Logic is usually most easily identified by its misuse. Human beings need logic for a variety of purposes, but because we are human beings and not God, we're prone to do it all wrong. We attack people instead of addressing their arguments, we reach conclusions that the evidence doesn't support, we make statistics say what we want them to say.
They say knowing a real dollar bill as well as possible is the surest way to spot a counterfeit, and the same is true of logic. If you want to avoid the pitfalls of bad reasoning, the solution probably isn't to bone up on the fallacies, it's to study and understand the principles of critical thinking and the steps necessary for building a solid argument.
Knowing the fallacies is a good idea, though. As is being able to define deductive and inductive logic, knowing how to conduct research, the best way to frame a rebuttal, etc. As Christians, logic is one of the primary tools we use for interpreting the Bible (in conjunction with the Holy Spirit, of course), and one of our best weapons for defending the faith and maintaining purity of doctrine.
A growing number of curricula offer comprehensive introductions for homeschool students, most of them very good. Finding a good program for your family is an excellent first step toward raising kids who can think well, but it's not a place to stop. These courses usually tend toward introductory-level material (most of the offerings from Critical Thinking Press) or intense theoretical concepts (Memoria Press' and Canon Press' logic programs), and you'll want to fill out your students' knowledge.
The best way to get better at logical thinking is to practice. For older students and adults, this often means simply applying what they know to the world around them, analyzing the news, books, movies, sermons, etc. Younger students, however, require more guidance, and there are a variety of worktexts available filled with logic problems for them to complete.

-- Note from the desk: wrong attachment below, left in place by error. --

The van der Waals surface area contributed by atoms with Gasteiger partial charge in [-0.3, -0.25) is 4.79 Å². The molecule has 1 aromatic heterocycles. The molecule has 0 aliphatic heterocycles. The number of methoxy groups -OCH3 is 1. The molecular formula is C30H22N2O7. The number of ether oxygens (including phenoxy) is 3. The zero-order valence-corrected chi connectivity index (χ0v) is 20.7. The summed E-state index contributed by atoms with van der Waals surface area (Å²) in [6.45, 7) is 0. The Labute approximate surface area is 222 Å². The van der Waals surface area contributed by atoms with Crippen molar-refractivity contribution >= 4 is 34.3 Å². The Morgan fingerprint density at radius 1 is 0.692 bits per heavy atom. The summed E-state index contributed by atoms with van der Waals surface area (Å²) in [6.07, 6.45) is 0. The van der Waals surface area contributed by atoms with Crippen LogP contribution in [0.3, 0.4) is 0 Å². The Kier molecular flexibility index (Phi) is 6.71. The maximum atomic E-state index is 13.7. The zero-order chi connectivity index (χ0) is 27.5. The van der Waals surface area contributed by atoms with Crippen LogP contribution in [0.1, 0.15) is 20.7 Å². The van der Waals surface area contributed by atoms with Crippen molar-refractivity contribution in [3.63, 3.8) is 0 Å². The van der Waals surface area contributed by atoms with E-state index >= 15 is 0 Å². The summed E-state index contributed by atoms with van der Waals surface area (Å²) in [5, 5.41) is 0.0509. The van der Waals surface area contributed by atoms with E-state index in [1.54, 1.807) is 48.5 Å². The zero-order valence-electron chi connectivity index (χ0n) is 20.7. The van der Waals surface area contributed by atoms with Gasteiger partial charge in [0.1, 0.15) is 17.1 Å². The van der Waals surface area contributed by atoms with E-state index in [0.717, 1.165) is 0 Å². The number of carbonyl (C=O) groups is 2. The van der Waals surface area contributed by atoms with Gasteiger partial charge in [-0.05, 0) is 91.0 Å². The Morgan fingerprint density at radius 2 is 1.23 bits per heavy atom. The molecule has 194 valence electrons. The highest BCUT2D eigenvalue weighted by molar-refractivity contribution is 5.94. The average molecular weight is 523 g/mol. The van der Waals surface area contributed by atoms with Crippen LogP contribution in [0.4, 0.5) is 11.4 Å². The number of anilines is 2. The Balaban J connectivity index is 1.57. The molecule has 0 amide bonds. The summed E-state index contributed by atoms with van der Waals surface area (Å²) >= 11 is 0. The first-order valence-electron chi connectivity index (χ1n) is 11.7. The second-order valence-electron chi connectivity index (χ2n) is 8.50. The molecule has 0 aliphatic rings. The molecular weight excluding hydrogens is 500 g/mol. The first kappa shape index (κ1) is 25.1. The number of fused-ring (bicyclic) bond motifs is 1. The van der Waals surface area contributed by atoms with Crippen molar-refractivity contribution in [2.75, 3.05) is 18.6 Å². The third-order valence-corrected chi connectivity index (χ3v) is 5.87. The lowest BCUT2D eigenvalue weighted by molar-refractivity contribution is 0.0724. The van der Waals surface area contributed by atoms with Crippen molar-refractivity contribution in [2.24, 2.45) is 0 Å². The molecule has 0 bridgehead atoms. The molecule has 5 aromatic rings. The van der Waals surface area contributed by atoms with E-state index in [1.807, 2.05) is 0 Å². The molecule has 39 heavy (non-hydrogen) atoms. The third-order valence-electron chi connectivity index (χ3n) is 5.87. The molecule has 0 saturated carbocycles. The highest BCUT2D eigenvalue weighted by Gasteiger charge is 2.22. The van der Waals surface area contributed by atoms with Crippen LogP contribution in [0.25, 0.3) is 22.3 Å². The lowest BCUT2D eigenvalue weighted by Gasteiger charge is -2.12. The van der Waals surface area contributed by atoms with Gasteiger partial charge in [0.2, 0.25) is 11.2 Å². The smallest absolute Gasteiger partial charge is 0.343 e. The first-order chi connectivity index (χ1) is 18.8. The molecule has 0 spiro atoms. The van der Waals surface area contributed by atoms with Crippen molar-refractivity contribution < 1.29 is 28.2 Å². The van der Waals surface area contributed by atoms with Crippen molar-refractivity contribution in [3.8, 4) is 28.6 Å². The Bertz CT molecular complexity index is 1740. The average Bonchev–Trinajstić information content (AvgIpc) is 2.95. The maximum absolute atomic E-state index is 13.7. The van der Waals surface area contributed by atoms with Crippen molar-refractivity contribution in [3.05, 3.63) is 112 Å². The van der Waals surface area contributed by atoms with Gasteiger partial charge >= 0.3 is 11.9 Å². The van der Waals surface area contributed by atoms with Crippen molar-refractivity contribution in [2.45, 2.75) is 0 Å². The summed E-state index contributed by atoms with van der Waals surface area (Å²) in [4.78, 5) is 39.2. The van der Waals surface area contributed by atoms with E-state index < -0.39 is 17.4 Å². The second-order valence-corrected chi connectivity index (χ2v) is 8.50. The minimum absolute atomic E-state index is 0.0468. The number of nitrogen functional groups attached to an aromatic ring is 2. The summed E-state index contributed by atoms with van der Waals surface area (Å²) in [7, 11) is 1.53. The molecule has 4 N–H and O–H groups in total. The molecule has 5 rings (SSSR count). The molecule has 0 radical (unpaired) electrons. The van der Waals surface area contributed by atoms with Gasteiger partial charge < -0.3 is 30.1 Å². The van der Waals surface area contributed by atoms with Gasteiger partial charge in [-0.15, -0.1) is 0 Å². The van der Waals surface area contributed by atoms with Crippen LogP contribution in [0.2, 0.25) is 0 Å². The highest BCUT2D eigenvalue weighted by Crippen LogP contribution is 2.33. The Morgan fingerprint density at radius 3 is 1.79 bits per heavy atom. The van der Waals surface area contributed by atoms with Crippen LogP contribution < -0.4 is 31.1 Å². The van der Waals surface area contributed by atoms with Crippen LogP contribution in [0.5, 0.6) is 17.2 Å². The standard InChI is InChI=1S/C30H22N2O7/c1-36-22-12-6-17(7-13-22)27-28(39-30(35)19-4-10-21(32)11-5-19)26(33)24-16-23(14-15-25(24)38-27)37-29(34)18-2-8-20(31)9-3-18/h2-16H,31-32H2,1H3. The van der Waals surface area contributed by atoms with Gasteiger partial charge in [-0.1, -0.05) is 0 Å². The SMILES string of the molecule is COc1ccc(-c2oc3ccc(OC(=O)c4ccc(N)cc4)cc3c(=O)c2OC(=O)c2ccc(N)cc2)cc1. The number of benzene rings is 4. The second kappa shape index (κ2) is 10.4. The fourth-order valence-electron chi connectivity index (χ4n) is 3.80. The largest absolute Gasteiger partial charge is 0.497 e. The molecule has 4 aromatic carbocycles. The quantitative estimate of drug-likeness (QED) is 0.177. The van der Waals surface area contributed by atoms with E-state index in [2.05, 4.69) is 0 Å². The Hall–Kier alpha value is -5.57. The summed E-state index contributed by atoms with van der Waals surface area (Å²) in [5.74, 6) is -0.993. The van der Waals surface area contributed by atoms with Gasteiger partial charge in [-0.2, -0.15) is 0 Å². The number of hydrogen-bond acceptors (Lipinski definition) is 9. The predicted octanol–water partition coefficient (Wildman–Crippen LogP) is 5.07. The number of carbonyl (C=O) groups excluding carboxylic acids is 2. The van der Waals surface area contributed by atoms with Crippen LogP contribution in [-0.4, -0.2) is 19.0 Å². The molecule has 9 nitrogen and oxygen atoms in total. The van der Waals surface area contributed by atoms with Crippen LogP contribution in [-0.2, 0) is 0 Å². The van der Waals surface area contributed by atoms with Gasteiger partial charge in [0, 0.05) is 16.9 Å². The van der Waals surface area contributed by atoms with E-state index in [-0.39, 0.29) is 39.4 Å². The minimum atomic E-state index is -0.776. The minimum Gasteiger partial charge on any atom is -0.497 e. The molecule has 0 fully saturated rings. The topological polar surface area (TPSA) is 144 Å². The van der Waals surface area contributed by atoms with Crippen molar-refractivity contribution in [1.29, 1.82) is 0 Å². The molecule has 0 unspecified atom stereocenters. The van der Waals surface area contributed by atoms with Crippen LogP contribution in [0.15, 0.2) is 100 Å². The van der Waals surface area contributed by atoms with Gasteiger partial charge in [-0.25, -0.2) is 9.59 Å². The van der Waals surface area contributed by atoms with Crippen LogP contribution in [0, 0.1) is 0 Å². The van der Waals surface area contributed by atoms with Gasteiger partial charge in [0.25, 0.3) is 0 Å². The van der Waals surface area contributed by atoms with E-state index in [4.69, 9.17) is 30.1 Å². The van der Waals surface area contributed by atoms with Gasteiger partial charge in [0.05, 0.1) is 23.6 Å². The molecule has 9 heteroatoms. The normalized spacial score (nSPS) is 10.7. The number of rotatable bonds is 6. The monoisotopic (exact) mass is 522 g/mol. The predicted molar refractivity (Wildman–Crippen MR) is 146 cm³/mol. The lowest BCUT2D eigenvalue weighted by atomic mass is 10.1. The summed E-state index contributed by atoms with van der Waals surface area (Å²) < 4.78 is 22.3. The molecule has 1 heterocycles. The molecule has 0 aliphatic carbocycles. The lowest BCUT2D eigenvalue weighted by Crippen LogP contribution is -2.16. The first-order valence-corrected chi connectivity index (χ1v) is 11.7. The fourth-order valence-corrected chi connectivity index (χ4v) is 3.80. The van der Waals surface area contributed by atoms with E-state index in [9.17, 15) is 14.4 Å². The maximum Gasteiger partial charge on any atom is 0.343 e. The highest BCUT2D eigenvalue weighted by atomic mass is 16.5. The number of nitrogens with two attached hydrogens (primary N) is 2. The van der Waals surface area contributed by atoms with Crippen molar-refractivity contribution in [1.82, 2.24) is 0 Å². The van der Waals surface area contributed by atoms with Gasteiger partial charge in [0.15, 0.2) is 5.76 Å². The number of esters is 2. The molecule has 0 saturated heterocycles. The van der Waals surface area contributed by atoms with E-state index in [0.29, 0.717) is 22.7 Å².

Many of these books center around real-life problems and examples, thus demonstrating the ways critical thinking is useful in day-to-day situations. The James Madison Critical Thinking Course for high school student is an excellent example, as it guides students through a series of fictional crime scene investigations designed to strengthen critical thinking skills.
For Christians, the works of Hans and Nathaniel Bluedorn provide excellent (and highly entertaining) supplemental reading. The Fallacy Detective shows students how to identify and avoid 38 common fallacies, while The Thinking Toolbox helps them understand how to construct a logical argument. Together, they provide a brief but thorough introduction to both the principles of fallacy identification and good reasoning. Similarly, Doug Wilson & son N.D. offer a humorous introduction in their Amazing Dr. Ransom's Bestiary of Adorable Fallacies, which describes fallacies as fifty cute (but disease- and flea-ridden) little creatures. Less funny, but still helpful for anyone, Mastering Logical Fallacies ups the number of fallacies introduced to 61.
We can't overemphasize the importance of teaching our children (and ourselves!) the principles of clear thinking and logic. The ability to connect ideas and knowledge, to move beyond rote memorization to understanding, to think creatively and independently—all these are predicated on knowledge and understanding of logic, the use of which is simply a reflection of our creation in God's image.
Review by C. Hollis Crossman
C. Hollis Crossman used to be a child. Now he's a husband and father who loves church, good food, and weird stuff. He might be a mythical creature, but he's definitely not a centaur. Read more of his reviews here
Did you find this review helpful?